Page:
Sunday, December 2, 2007

The Worst Way to Buy a Car - A Brief Bad Experience

If it's too good to be true...

Anyone who reads this blog regularly knows that I've mentioned that line before and it never needs to be finished. Just heard of another "technique" that absolutely appalled me.

A friend goes to a dealer in a major east coast metro, drawn in by an ad that says "Drive home in a new (brand withheld so I don't get a lawsuit) today for $13,400!" The cars mentioned normally retail around $20,000.

Upon arriving at the dealership, he finds a friendly salesperson who confirms that it's not a scam and that the deal is real. "I'll own this car for under $14K," my friend asked.

The salesperson, perfectly trained to word it just right, says, "Yep, if you write me a check for $13,699 ($299 doc fee) it'll be in your driveway this afternoon."

You probably see where this is heading.

After a couple of test drives, the negotiations started. He opted for one with more than the basic options, which the salesperson said would be sold comparably but just a it higher than the one in the ad. No problems yet.

Finally, the negotiations. The first pencil comes back at $23K. My friend started to object, but the salesperson cut him off nicely and said that it was just a starting point and that they had to list MSRP for paperwork purposes. He crossed out the number, turned the worksheet over, and typed the following statement for my friend to sign:

"I will be the driver of this ________ for $15,384 cash or check."

My friend was relieved. He signed, called his wife, and waited for the finance department to call him back for the paperwork.

This is where it got ugly.

Versus going into the details of the 2 hour exchange that followed, let me give you the details of the scam and you can use your imagination to fill in the blanks. It's a single pay lease option. A consumer can "lease" a car for three years, paying only the price of the lease itself. At the end of the 3 years, they can either turn it back in, trade it in, pay off the balance, or finance the balance.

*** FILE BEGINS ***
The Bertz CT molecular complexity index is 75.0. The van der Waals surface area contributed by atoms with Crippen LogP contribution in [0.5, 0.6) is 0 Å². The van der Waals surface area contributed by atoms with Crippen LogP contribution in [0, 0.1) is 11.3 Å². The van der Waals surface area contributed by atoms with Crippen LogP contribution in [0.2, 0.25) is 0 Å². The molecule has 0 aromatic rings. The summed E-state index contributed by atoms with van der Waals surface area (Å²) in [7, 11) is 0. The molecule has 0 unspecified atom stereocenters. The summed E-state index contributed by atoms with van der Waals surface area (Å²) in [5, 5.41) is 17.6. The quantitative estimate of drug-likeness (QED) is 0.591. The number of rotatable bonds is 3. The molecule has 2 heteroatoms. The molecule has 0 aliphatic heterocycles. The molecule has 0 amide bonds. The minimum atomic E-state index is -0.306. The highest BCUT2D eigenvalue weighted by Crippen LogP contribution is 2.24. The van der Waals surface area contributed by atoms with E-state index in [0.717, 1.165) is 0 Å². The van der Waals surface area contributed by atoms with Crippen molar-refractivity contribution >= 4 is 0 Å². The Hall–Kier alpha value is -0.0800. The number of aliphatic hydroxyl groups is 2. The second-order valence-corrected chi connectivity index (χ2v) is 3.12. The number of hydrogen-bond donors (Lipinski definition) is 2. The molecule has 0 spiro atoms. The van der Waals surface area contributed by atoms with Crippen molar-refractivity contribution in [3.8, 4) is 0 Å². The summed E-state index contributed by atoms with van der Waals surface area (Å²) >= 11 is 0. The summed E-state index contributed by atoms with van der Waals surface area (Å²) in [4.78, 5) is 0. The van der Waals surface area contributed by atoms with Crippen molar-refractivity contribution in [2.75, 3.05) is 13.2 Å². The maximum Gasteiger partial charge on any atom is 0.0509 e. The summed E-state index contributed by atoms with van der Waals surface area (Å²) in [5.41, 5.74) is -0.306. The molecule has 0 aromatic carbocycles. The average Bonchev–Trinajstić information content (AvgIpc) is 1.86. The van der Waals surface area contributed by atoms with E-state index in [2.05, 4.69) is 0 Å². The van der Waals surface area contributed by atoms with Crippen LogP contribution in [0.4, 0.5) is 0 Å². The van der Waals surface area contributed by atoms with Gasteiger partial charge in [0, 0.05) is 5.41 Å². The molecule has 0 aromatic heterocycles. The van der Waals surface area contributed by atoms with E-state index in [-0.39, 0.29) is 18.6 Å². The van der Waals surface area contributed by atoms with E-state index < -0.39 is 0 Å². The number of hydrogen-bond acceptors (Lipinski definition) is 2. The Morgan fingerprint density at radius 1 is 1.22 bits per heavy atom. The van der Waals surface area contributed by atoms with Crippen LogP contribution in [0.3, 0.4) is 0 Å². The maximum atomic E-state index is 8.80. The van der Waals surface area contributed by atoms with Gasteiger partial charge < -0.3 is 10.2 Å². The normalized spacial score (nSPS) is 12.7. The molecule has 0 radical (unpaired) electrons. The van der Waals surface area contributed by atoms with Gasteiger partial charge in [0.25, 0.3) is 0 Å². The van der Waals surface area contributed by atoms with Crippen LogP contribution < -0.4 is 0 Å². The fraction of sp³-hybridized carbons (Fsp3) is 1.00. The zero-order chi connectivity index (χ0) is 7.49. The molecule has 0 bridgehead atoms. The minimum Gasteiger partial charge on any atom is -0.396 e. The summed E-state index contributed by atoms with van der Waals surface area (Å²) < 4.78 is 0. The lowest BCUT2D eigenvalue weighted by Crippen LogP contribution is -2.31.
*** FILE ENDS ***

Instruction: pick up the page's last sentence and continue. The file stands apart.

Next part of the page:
The single pay lease in itself is not a scam. For many, it's a great way to "hedge your bet" that the car will depreciate quickly. Most trade or replace a vehicle every 2-4 years anyway, so it's an easy way to pay for a car and not have to worry about trade values or anything like that later.

The scam is, of course, in the way the mesage was delivered hours after the exchange began. The ad is misleading. The salesperson was misleading. The negotiations were misleading. It wasn't until the final stage when the "trap was set" that the truth finally came out.

This is a bad practice, indicative of the techniques used in the 80s and 90s that gave the car business such a bad reputation. When investigating deals and specials on vehicle, remember, if it's too good to be true...

This article is sponsored by honest dealers and automotive companies such as New Hampshire Volvo Dealers, Toledo Dodge Chrysler Jeep, and Beaumont Chevrolet. People have choices when buying new and used cars. It's up to you to get the information necessary to make a good one.

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